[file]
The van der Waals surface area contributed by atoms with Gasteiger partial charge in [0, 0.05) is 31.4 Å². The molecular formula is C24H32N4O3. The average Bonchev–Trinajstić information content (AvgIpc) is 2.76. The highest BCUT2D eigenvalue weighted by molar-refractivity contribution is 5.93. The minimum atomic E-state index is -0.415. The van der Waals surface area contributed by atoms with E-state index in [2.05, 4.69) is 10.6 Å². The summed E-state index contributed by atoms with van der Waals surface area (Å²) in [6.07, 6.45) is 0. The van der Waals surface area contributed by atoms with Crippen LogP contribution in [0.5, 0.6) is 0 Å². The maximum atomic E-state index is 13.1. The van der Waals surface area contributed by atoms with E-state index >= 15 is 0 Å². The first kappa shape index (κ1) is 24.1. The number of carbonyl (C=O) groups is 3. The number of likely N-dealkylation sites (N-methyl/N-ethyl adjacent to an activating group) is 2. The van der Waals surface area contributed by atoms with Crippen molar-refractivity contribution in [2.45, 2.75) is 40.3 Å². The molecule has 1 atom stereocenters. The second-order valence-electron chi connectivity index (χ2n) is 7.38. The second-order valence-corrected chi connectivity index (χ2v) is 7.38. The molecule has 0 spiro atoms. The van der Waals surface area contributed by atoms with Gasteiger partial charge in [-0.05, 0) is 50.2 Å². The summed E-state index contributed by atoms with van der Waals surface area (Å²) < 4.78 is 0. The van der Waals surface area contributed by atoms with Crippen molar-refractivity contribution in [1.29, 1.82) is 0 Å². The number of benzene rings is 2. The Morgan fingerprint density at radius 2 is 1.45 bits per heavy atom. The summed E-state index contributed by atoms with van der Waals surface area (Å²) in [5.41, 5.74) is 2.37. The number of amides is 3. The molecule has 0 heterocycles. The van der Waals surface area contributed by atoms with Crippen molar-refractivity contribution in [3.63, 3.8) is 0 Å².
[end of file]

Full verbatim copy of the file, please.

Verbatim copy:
The van der Waals surface area contributed by atoms with Gasteiger partial charge in [0, 0.05) is 31.4 Å². The molecular formula is C24H32N4O3. The average Bonchev–Trinajstić information content (AvgIpc) is 2.76. The highest BCUT2D eigenvalue weighted by molar-refractivity contribution is 5.93. The minimum atomic E-state index is -0.415. The van der Waals surface area contributed by atoms with E-state index in [2.05, 4.69) is 10.6 Å². The summed E-state index contributed by atoms with van der Waals surface area (Å²) in [6.07, 6.45) is 0. The van der Waals surface area contributed by atoms with Crippen LogP contribution in [0.5, 0.6) is 0 Å². The maximum atomic E-state index is 13.1. The van der Waals surface area contributed by atoms with E-state index >= 15 is 0 Å². The first kappa shape index (κ1) is 24.1. The number of carbonyl (C=O) groups is 3. The number of likely N-dealkylation sites (N-methyl/N-ethyl adjacent to an activating group) is 2. The van der Waals surface area contributed by atoms with Crippen molar-refractivity contribution in [2.45, 2.75) is 40.3 Å². The molecule has 1 atom stereocenters. The second-order valence-electron chi connectivity index (χ2n) is 7.38. The second-order valence-corrected chi connectivity index (χ2v) is 7.38. The molecule has 0 spiro atoms. The van der Waals surface area contributed by atoms with Gasteiger partial charge in [-0.05, 0) is 50.2 Å². The summed E-state index contributed by atoms with van der Waals surface area (Å²) < 4.78 is 0. The van der Waals surface area contributed by atoms with Crippen molar-refractivity contribution in [1.29, 1.82) is 0 Å². The number of benzene rings is 2. The Morgan fingerprint density at radius 2 is 1.45 bits per heavy atom. The summed E-state index contributed by atoms with van der Waals surface area (Å²) in [5.41, 5.74) is 2.37. The number of amides is 3. The molecule has 0 heterocycles. The van der Waals surface area contributed by atoms with Crippen molar-refractivity contribution in [3.63, 3.8) is 0 Å².